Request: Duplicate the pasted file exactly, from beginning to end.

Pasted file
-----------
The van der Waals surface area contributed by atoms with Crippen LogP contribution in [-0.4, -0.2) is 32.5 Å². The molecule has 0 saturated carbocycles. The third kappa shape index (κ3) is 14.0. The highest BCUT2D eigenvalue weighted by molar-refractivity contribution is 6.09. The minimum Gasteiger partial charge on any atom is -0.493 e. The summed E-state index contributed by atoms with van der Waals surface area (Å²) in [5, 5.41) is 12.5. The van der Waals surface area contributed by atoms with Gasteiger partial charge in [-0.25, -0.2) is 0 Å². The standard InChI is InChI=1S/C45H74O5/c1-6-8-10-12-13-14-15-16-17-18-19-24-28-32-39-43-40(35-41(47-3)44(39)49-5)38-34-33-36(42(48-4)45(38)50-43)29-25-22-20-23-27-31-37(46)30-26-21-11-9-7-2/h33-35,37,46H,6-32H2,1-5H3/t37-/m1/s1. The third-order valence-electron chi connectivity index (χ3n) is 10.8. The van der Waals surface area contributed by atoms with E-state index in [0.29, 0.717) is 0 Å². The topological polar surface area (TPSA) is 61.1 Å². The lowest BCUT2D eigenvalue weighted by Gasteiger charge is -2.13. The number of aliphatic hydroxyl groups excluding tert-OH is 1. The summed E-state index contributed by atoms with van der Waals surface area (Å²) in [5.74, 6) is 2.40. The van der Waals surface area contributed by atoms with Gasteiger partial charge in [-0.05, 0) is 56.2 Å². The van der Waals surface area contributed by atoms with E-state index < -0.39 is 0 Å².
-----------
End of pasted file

The van der Waals surface area contributed by atoms with Crippen LogP contribution in [-0.4, -0.2) is 32.5 Å². The molecule has 0 saturated carbocycles. The third kappa shape index (κ3) is 14.0. The highest BCUT2D eigenvalue weighted by molar-refractivity contribution is 6.09. The minimum Gasteiger partial charge on any atom is -0.493 e. The summed E-state index contributed by atoms with van der Waals surface area (Å²) in [5, 5.41) is 12.5. The van der Waals surface area contributed by atoms with Gasteiger partial charge in [-0.25, -0.2) is 0 Å². The standard InChI is InChI=1S/C45H74O5/c1-6-8-10-12-13-14-15-16-17-18-19-24-28-32-39-43-40(35-41(47-3)44(39)49-5)38-34-33-36(42(48-4)45(38)50-43)29-25-22-20-23-27-31-37(46)30-26-21-11-9-7-2/h33-35,37,46H,6-32H2,1-5H3/t37-/m1/s1. The third-order valence-electron chi connectivity index (χ3n) is 10.8. The van der Waals surface area contributed by atoms with E-state index in [0.29, 0.717) is 0 Å². The topological polar surface area (TPSA) is 61.1 Å². The lowest BCUT2D eigenvalue weighted by Gasteiger charge is -2.13. The number of aliphatic hydroxyl groups excluding tert-OH is 1. The summed E-state index contributed by atoms with van der Waals surface area (Å²) in [5.74, 6) is 2.40. The van der Waals surface area contributed by atoms with Gasteiger partial charge in [-0.05, 0) is 56.2 Å². The van der Waals surface area contributed by atoms with E-state index < -0.39 is 0 Å².